I print the book and use coloured highlighters to mark up points for discussion or tweaking.
- signposting, eg on page 27, see chapter 10
- embedded quotes, eg a paragraph quoting another expert
- elements of ‘dialogue’
- framed narration, eg a long section that loops back to the main narrative
- bullet points
- nested structure and subsections, eg Chapter 1 (3) (a) (ii) can quickly become unclear, long section spans can be disorientating
- graphs, charts – ‘translate’ into one crisp, salient statistic, cut, or include in PDF.
- tables – as above
- illustrations – can usually be cut. However, note that painting radio ‘pictures’ can help to bring functional description and storytelling alive.
- extra long or breathless sentences – cut in two.
8. Agree your approach to each type of feature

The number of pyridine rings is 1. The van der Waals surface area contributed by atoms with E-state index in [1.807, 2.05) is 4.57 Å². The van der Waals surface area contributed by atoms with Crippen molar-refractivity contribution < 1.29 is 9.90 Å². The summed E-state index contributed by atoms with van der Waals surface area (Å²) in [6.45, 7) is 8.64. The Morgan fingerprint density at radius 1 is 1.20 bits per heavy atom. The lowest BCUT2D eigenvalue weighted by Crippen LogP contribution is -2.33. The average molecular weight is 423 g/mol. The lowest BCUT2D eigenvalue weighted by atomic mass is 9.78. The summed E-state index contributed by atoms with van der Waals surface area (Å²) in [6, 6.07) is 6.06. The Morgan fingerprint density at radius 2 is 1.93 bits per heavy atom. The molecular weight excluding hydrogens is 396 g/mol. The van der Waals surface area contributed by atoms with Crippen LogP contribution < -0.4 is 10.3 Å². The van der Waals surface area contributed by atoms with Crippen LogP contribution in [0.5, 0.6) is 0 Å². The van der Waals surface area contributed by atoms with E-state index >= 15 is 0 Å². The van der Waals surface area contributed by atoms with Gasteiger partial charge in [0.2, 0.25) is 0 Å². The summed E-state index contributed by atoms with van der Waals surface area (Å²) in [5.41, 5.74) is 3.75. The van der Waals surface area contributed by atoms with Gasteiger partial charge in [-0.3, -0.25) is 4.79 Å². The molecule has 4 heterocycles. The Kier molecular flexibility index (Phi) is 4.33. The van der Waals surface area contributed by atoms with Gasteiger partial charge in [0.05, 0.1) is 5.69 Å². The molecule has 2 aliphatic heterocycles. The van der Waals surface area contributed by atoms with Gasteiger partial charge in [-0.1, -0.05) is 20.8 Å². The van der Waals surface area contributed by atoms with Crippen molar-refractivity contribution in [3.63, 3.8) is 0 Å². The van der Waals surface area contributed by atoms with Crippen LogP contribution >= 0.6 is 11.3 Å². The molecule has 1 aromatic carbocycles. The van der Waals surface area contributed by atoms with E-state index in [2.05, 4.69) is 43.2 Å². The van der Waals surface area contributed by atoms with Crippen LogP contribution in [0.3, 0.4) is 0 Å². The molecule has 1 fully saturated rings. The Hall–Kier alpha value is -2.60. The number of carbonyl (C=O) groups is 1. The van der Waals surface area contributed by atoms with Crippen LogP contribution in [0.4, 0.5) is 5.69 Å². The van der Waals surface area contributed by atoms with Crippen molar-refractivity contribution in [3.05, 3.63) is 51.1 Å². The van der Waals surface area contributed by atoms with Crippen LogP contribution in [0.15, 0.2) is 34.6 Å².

Do editing passes on:
- large items (front/back matter, PDF content)
- graphic elements
- structural elements
- chapters – normally a back-announcement for the end of the chapter, followed by chapter heading and forward-flagging the next chapter
- numbers and lists – line-read to sense-check; add ‘and’ before the last item in a list, to help the narrator to signal the end
- close line-read – read the book aloud, check sentence length, clarity, signposts
- intro and outro for the whole book – including any calls to action, website signposts, services, author biography, credits
9. Decide how to manage editing versions